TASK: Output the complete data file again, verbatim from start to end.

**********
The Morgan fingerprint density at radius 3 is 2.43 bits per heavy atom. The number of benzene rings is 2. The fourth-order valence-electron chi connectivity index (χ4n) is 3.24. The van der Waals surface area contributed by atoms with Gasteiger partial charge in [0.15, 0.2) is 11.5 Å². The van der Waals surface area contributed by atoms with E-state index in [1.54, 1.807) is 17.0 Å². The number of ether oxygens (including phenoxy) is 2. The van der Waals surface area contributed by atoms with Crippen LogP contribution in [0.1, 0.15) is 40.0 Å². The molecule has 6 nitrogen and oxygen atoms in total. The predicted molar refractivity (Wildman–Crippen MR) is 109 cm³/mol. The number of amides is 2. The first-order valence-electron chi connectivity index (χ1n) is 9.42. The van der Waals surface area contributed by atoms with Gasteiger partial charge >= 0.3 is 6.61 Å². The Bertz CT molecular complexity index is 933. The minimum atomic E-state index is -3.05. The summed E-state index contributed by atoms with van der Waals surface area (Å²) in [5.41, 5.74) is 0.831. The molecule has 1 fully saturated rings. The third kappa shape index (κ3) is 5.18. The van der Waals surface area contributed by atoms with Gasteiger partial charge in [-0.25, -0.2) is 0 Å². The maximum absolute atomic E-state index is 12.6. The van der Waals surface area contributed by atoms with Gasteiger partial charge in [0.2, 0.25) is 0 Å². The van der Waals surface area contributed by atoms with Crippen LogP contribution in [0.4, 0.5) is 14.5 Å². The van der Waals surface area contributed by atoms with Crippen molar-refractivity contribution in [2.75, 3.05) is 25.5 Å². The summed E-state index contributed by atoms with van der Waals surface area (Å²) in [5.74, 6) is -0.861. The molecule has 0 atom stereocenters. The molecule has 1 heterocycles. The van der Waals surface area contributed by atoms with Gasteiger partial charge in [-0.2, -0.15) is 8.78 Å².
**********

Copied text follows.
The Morgan fingerprint density at radius 3 is 2.43 bits per heavy atom. The number of benzene rings is 2. The fourth-order valence-electron chi connectivity index (χ4n) is 3.24. The van der Waals surface area contributed by atoms with Gasteiger partial charge in [0.15, 0.2) is 11.5 Å². The van der Waals surface area contributed by atoms with E-state index in [1.54, 1.807) is 17.0 Å². The number of ether oxygens (including phenoxy) is 2. The van der Waals surface area contributed by atoms with Crippen LogP contribution in [0.1, 0.15) is 40.0 Å². The molecule has 6 nitrogen and oxygen atoms in total. The predicted molar refractivity (Wildman–Crippen MR) is 109 cm³/mol. The number of amides is 2. The first-order valence-electron chi connectivity index (χ1n) is 9.42. The van der Waals surface area contributed by atoms with Gasteiger partial charge >= 0.3 is 6.61 Å². The Bertz CT molecular complexity index is 933. The minimum atomic E-state index is -3.05. The summed E-state index contributed by atoms with van der Waals surface area (Å²) in [5.41, 5.74) is 0.831. The molecule has 1 fully saturated rings. The third kappa shape index (κ3) is 5.18. The van der Waals surface area contributed by atoms with Gasteiger partial charge in [-0.25, -0.2) is 0 Å². The maximum absolute atomic E-state index is 12.6. The van der Waals surface area contributed by atoms with Gasteiger partial charge in [0.2, 0.25) is 0 Å². The van der Waals surface area contributed by atoms with Crippen LogP contribution in [0.4, 0.5) is 14.5 Å². The van der Waals surface area contributed by atoms with Crippen molar-refractivity contribution in [2.75, 3.05) is 25.5 Å². The summed E-state index contributed by atoms with van der Waals surface area (Å²) in [5.74, 6) is -0.861. The molecule has 0 atom stereocenters. The molecule has 1 heterocycles. The van der Waals surface area contributed by atoms with Gasteiger partial charge in [-0.2, -0.15) is 8.78 Å².